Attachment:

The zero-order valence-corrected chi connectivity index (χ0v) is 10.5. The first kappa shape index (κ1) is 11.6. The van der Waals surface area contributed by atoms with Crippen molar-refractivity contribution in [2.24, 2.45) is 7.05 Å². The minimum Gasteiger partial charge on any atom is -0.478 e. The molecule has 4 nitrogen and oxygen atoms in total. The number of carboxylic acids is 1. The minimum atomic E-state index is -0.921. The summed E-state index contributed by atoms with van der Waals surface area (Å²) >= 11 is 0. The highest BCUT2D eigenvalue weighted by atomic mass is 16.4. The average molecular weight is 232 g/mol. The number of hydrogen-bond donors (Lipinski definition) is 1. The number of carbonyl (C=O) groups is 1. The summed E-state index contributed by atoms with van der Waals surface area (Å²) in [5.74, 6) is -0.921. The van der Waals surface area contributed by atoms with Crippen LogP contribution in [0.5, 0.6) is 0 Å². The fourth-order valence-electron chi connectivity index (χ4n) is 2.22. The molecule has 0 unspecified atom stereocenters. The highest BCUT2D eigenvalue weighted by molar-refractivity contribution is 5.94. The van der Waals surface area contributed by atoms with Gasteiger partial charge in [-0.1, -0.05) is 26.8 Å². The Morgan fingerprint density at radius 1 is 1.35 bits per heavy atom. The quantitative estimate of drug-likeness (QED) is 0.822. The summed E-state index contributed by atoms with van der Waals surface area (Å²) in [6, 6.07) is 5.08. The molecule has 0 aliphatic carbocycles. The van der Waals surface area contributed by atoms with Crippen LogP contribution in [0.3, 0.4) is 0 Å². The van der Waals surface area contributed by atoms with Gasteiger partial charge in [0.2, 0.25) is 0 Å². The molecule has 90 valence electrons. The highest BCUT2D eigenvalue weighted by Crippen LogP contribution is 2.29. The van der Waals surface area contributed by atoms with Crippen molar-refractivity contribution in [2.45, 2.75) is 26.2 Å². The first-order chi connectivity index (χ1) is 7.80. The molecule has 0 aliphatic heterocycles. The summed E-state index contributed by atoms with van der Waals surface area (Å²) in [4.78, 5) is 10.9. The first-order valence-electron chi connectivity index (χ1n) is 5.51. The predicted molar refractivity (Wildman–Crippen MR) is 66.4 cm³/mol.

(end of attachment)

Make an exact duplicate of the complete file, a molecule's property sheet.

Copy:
The zero-order valence-corrected chi connectivity index (χ0v) is 10.5. The first kappa shape index (κ1) is 11.6. The van der Waals surface area contributed by atoms with Crippen molar-refractivity contribution in [2.24, 2.45) is 7.05 Å². The minimum Gasteiger partial charge on any atom is -0.478 e. The molecule has 4 nitrogen and oxygen atoms in total. The number of carboxylic acids is 1. The minimum atomic E-state index is -0.921. The summed E-state index contributed by atoms with van der Waals surface area (Å²) >= 11 is 0. The highest BCUT2D eigenvalue weighted by atomic mass is 16.4. The average molecular weight is 232 g/mol. The number of hydrogen-bond donors (Lipinski definition) is 1. The number of carbonyl (C=O) groups is 1. The summed E-state index contributed by atoms with van der Waals surface area (Å²) in [5.74, 6) is -0.921. The van der Waals surface area contributed by atoms with Crippen LogP contribution in [0.5, 0.6) is 0 Å². The fourth-order valence-electron chi connectivity index (χ4n) is 2.22. The molecule has 0 unspecified atom stereocenters. The highest BCUT2D eigenvalue weighted by molar-refractivity contribution is 5.94. The van der Waals surface area contributed by atoms with Gasteiger partial charge in [-0.1, -0.05) is 26.8 Å². The Morgan fingerprint density at radius 1 is 1.35 bits per heavy atom. The quantitative estimate of drug-likeness (QED) is 0.822. The summed E-state index contributed by atoms with van der Waals surface area (Å²) in [6, 6.07) is 5.08. The molecule has 0 aliphatic carbocycles. The van der Waals surface area contributed by atoms with Crippen LogP contribution in [0.3, 0.4) is 0 Å². The van der Waals surface area contributed by atoms with Gasteiger partial charge in [0.2, 0.25) is 0 Å². The molecule has 90 valence electrons. The highest BCUT2D eigenvalue weighted by Crippen LogP contribution is 2.29. The van der Waals surface area contributed by atoms with Crippen molar-refractivity contribution in [2.45, 2.75) is 26.2 Å². The first-order chi connectivity index (χ1) is 7.80. The molecule has 0 aliphatic heterocycles. The summed E-state index contributed by atoms with van der Waals surface area (Å²) in [4.78, 5) is 10.9. The first-order valence-electron chi connectivity index (χ1n) is 5.51. The predicted molar refractivity (Wildman–Crippen MR) is 66.4 cm³/mol.